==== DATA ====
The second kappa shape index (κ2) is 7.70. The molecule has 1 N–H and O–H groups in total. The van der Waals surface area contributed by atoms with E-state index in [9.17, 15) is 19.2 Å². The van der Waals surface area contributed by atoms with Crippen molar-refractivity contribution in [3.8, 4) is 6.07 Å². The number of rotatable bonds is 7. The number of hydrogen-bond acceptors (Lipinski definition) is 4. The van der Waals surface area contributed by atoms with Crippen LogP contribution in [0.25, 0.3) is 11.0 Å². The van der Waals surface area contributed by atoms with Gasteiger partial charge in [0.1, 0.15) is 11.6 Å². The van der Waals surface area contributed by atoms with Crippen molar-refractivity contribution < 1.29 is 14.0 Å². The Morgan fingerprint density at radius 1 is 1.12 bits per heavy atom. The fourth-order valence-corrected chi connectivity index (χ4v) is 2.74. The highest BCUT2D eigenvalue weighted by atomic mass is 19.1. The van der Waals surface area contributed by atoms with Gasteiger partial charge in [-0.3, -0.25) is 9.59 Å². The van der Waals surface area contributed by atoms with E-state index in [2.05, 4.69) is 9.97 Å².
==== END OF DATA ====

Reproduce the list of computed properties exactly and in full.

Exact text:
The second kappa shape index (κ2) is 7.70. The molecule has 1 N–H and O–H groups in total. The van der Waals surface area contributed by atoms with E-state index in [9.17, 15) is 19.2 Å². The van der Waals surface area contributed by atoms with Crippen molar-refractivity contribution in [3.8, 4) is 6.07 Å². The number of rotatable bonds is 7. The number of hydrogen-bond acceptors (Lipinski definition) is 4. The van der Waals surface area contributed by atoms with Crippen LogP contribution in [0.25, 0.3) is 11.0 Å². The van der Waals surface area contributed by atoms with Gasteiger partial charge in [0.1, 0.15) is 11.6 Å². The van der Waals surface area contributed by atoms with Crippen molar-refractivity contribution < 1.29 is 14.0 Å². The Morgan fingerprint density at radius 1 is 1.12 bits per heavy atom. The fourth-order valence-corrected chi connectivity index (χ4v) is 2.74. The highest BCUT2D eigenvalue weighted by atomic mass is 19.1. The van der Waals surface area contributed by atoms with Gasteiger partial charge in [-0.3, -0.25) is 9.59 Å². The van der Waals surface area contributed by atoms with E-state index in [2.05, 4.69) is 9.97 Å².